But soon, Dada got tired of the political work. He retired and gradually began to adopt a more sustainable and self-sufficient lifestyle. Until just two years ago, the then nonagenarian would work on his farm for two hours, spin his own khadi and consume only what he grew.
“The simplicity with which he worked had a deep impact on me. Without wasting any time, I told him that I want to follow in his footsteps. Initially, Dada wasn’t convinced and handed me a spindle. I was to fill it with hand-spun yarn and bring it back to him. It took me a month, but the complete spindle showed him that I was earnest in my request. So, I would go to his place every weekend or so, and spin yarn along with him. Can you believe that even at a hundred, he still spins every day, without fail,” says Sahasrabudhe.
I am also shown a video where Dada is sitting on a cot and spinning a yarn of perfect consistency.
In 2008, Sahasrabudhe had to return to Pune due to personal reasons, and although he had planned to retire from his job as soon as he turned 50, it took him extra two years to put everything in place.
Back in his hometown, the then 52-year-old searched for a job that fulfilled two conditions—first, it had to be related to sustainability and second, his employers would have to allow him to take a week off every month so that he could teach the art of spinning to other people.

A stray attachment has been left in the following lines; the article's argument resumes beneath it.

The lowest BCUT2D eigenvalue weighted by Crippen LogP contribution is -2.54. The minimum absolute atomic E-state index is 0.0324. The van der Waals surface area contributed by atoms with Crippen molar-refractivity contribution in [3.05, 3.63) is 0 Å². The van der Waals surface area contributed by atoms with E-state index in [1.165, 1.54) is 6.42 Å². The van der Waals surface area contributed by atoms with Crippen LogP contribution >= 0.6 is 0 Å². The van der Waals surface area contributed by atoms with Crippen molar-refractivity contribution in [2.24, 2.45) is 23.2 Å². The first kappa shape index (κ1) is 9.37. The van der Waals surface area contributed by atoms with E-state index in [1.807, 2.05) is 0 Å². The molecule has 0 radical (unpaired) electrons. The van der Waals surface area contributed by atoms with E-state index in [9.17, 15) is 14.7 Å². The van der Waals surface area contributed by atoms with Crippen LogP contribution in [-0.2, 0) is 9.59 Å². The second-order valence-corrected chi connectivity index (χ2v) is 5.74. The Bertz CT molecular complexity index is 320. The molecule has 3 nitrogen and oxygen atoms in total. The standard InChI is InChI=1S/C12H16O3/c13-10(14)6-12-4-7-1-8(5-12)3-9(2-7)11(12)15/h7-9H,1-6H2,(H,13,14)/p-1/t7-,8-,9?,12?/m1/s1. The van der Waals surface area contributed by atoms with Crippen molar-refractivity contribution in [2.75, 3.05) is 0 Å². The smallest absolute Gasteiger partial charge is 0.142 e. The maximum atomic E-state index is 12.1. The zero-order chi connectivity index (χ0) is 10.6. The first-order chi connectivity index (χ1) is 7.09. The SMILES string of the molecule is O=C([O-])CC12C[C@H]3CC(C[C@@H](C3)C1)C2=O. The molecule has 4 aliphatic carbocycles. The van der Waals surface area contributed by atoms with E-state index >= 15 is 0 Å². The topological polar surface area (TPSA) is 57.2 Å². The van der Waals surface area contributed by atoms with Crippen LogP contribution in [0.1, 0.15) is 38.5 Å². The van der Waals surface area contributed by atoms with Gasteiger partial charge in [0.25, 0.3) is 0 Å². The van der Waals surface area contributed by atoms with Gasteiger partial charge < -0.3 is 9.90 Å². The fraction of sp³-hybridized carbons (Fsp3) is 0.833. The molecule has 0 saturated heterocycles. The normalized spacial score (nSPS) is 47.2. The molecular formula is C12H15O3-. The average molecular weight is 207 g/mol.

“I would travel across the country in this one week, visiting schools and NGOs to check if they needed a volunteer like me to teach spinning. The art is not just fun, but for school children, it is a practical lesson in math and physics. Of course, you can connect history and geography with it too. But even without stretching the lessons so far, you can teach the young ones vital lessons in science. And once they do this with their own hands, the lesson is learned for life,” Sahasrabudhe explains.
He found employment in a company that worked in the field of sustainable energy but eventually left it to fully concentrate on conducting spinning workshops.
Today, he travels to various villages, towns, and cities in India, fascinating people with his dedication and ease.
“I urge people not to insist or even suggest a workshop to anyone. You can, of course, set up a demo and I will be happy to lead it. But I leave the enthusiasm of a workshop to the people. If they are interested, they ask me to conduct a workshop without any prompting. I have conducted workshops for about 2,000 people so far. And I know of 200 who have taken up spinning as a result.
This number is wonderful in itself. It means we have kept the art of spinning alive for yet another generation,” the 62-year-old says.